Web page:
On June 21, 1951, this Wisconsin mahogany granite marker was dedicated by the people in Evans Township, The location chosen was the Cumberland Cemetery.

In a sealed box at the base of the marker is a History of the Fort, a copy of the June 21, 1951 issue of the Wenona Index, names of donors, a 1903 Indian head penny (70 years after the Fort was vacated), an Indian arrowhead found on Sandy Creek in 1933 and several commemorative stamps.

The actual Fort into which the pioneers brought their families and livestock for protection from a possible Indian attack was located on the Wilbur Mann farm. The Cumberland Cemetery was chosen for the commemorative marker because of its convenient location.

The well and one small brick building of the original Fort are still standing on the late Mr. Mann's farm. As you drive by the farm this small red brick structure is a sturdy, silent reminder of the steadfastness of our sturdy ancestors who bravely overcame the dangers they faced in establishing their homes in a new country.

William Hunt Memorial Tree [Page 15]

Illinois was admitted to the Union as the twenty-first state on December 3, 1818, however, the settlement of the new state was rather slow. Until most of the Indians were pushed further west the pioneers hesitated in moving to the prairie.

Among the early settlers who came to Illinois was the William Hunt family. They chose to settle in the Wenona area along Sandy Creek. In the fall of 1863 their infant son, William, died and was buried in what is now known as the Cumberland Cemetery (about five miles northwest of Wenona) .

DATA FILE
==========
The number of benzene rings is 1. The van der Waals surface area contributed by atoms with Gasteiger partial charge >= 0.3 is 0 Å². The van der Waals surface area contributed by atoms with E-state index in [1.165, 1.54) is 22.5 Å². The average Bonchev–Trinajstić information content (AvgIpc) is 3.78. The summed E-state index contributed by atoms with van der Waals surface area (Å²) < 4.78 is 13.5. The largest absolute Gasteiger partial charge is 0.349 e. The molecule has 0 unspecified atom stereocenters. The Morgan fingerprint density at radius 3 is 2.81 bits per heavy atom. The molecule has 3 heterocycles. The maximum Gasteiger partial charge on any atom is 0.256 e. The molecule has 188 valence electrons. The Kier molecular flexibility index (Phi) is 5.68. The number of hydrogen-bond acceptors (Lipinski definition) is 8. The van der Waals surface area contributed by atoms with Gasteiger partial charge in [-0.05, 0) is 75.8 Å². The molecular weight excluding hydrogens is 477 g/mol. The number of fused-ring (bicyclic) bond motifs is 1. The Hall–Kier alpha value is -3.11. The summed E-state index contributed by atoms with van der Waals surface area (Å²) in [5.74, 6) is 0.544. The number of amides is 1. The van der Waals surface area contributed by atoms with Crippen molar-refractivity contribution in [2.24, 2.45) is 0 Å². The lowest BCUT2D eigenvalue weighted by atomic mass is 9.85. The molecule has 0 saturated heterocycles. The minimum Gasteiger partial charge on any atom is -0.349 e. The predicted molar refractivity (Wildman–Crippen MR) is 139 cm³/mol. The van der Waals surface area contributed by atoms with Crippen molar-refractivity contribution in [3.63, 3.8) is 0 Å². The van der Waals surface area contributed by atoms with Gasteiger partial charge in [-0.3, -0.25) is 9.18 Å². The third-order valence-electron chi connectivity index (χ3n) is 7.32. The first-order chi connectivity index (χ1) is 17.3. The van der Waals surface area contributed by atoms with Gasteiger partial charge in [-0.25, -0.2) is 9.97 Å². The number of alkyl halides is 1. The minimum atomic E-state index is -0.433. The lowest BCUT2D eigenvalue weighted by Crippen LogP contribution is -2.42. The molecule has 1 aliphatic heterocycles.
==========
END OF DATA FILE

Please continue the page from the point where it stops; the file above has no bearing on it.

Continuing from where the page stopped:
A hundred years ago it was rather common practice for robbers to remove bodies from graves and sell them to scientists who did medical research. Not wanting this fate to befall their infant son, the Hunt family planted a Norway spruce tree to mark the grave site. The twin-spired tree grew tall and stately. When the fear of grave robbers no longer was a threat the family placed a marker on the grave. As the years passed, the tree grew and its massive trunk, like protective arms, has almost completely encased the small marker.

In September of 1963, the Marshall County Historical Society dedicated this tree in memory of the courage and compassion of the early settlers of our county.

[Page 16]

Our home was the site of an old established business in Wenona started by James Hodge who was the contractor and builder. Our heme was a planing mill which started on October 12, 1866. James Hodge, originally from Ohio, came to Wenona from Magnolia, Illinois in 1855. He established a lumber business and planing mill and went into the contracting business. Hodge had three associates, namely, R. Snodgrass, J. H. Taggart, and R. B. Work. They were not only contractors; they also manufactured window sashes, doors, blinds, molding, and dressed lumber to order.

The old planing mill, whose walls are 15 to 18 inches thick and made of brick, was owned and lived in for over 40 years by the Gus Beckman family of Wenona. It is presently owned by Mr. and Mrs. Kenneth Kupec who live there with their two children, Amy and David. It is a two-story structure with ten rooms, a full attic and a half basement. There is a ten-inch thick brick wall which runs through the center of the home from east to west. There are also five iron beams for support which are between the first and second stories. Three beams run north and south and two beams run east and west and are marked by five-pointed stars (eight in all) which can be seen on the exterior of the home. When the Beckman family excavated for a basement, they found buried an old boiler. The east room of the building was used as a boiler room by the planers.

The home is so solidly built that when it is windy and storming, its brick walls soundproof any noise, providing the doors and windows are closed. The occupants are sometimes totally unaware of the weather outside.

Mrs. Judy Kupec
309 North Pine
Wenona, Illinois